Search Results For: Kerala High Court


Lal Products vs. Intelligence Officer (Kerala High Court)

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DATE: December 6, 2018 (Date of pronouncement)
DATE: December 29, 2018 (Date of publication)
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Entire law on whether the situs of sale of intangible property like trademarks & patents is the place where the contract is entered into or where the intangible is registered or where the owner is resident explained in the context of s. 9(1)(i) of Income-tax Act & the law on sales-tax

Though intangible and incorporeal, it has an existence and its situs also has to be pinned down to a particular place with reference to the owner. The situs of the principal place of business, from where the owner of such trademark exercises his right to sell specified goods, under the trademark or enforces his patent rights, which has been obtained by them as a statutory right, is the place where the goods exist.

Kerala State Co-op Agricultural And Rural Development Bank Ltd vs. ITO (Kerala High Court)

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DATE: December 12, 2018 (Date of pronouncement)
DATE: December 24, 2018 (Date of publication)
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S. 220(6) Stay of demand: If the assessee has exercised on time its statutory remedy of filing an appeal and also filed a stay petition, procedural fairness demands that the authorities may wait, before taking further steps, until the appellate authority decides on the stay petition

I reckon the petitioner has exercised on time its statutory remedy of filing an appeal. It appears that it has also filed a stay petition. Procedural fairness demands that the authorities may wait, before taking further steps, until the appellate authority decides on the stay petition

Sunrise Academy of Medical Specialities (India) (P.) Ltd vs. ITO (Kerala High Court) (DB)

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DATE: July 12, 2018 (Date of pronouncement)
DATE: August 3, 2018 (Date of publication)
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S. 56(2)(viib) vs. s. 68: Any premium received by a Company, in which the public does not have substantial interest, on sale of shares, in excess of its face value, can be treated as income from other sources u/s 56(2)(viib). This is not controlled by s. 68 which provides that if the assessee does not provide a satisfactory explanation for the credit, the amount can be assessed as income. If S. 68 is applicable, and the proviso is not satisfied, then the entire amounts credited to the books would be treated as income. If satisfactory explanation is offered as to the source, then the premium paid as revealed from the books will be brought to tax as income from other sources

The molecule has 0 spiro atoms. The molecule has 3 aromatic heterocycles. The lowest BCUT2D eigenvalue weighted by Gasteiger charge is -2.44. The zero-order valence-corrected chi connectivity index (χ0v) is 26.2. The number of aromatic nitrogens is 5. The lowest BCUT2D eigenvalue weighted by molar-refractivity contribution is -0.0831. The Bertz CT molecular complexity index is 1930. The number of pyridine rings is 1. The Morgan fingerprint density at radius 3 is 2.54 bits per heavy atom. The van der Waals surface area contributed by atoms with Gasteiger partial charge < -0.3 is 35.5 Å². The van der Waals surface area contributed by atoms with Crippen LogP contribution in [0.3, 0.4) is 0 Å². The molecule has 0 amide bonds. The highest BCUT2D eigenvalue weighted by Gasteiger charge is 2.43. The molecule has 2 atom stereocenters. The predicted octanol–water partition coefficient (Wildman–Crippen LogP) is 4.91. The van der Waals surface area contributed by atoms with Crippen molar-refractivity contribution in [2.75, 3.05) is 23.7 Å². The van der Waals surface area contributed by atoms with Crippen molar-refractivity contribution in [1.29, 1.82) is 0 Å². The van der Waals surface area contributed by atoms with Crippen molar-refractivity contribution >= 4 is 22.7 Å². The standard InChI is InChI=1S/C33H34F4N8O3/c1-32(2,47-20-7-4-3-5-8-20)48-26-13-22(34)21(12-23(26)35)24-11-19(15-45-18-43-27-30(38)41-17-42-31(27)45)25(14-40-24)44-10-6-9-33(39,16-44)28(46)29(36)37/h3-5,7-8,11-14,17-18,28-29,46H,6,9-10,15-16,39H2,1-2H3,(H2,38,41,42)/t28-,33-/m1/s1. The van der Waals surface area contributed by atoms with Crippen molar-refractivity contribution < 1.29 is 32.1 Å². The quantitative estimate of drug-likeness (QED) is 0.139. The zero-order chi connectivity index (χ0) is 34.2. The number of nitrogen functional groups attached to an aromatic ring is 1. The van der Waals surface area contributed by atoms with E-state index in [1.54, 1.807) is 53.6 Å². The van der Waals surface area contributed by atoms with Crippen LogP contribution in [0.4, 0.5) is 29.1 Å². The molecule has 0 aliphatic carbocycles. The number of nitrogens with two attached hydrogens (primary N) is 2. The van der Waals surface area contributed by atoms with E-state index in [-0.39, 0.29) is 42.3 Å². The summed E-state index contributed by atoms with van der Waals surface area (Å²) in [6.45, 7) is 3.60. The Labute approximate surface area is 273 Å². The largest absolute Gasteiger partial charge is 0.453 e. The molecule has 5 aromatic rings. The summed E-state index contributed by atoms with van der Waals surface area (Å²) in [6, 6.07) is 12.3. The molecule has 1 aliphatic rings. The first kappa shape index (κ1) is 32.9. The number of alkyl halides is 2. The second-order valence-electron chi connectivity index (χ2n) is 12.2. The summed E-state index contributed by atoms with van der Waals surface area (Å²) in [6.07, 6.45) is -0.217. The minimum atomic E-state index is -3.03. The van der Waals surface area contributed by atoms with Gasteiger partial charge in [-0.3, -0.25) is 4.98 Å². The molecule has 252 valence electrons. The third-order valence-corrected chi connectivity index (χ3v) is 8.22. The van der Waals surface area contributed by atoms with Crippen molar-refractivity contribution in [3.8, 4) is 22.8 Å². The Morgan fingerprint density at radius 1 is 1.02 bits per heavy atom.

Any premium received by a Company on sale of shares, in excess of its face value; if the Company is not one in which the public has substantial interest, would be treated as income from other sources, as seen from Section 56(2) (viib) of the Act, which we do not think can be controlled by the provisions of Section 68 of the Act. Section 68 on the other hand, as substituted with the provisos, treats any credit in the books of accounts, even by way of allotment of shares; for which no satisfactory explanation is offered, to be liable to income-tax. Clause (viib) of Section 56(2) is triggered at the stage of computation of income itself when the share application money received, from a resident, by a Company, in which the public are not substantially interested; is above the face value. Then the aggregate consideration received for the shares as exceeds the fair market value will be included as income from other sources. However, when the resident investor is not able to explain the nature and source for the credit seen in the books of accounts of the Company or the explanation offered is not satisfactory then the entire credit would be charged to income tax for that previous year.

Sunrise Academy of Medical Specialities (India) Private Limited v. ITO (Kerala High Court)

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DATE: May 22, 2018 (Date of pronouncement)
DATE: May 31, 2018 (Date of publication)
AY: 2015-16
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S. 143(2) Limited scrutiny: The CBDT Circulars which restrict the right of the AO in limited scrutiny cases apply only in cases where the AO seeks to do comprehensive scrutiny to find if there is potential escapement of income on other issues. However, if the s. 143(2) notice seeks information on whether the share premium is from disclosed sources and is correctly offered to tax, the AO can also inquire into whether the premium exceeds the FMV and is taxable u/s 56(2)(viib)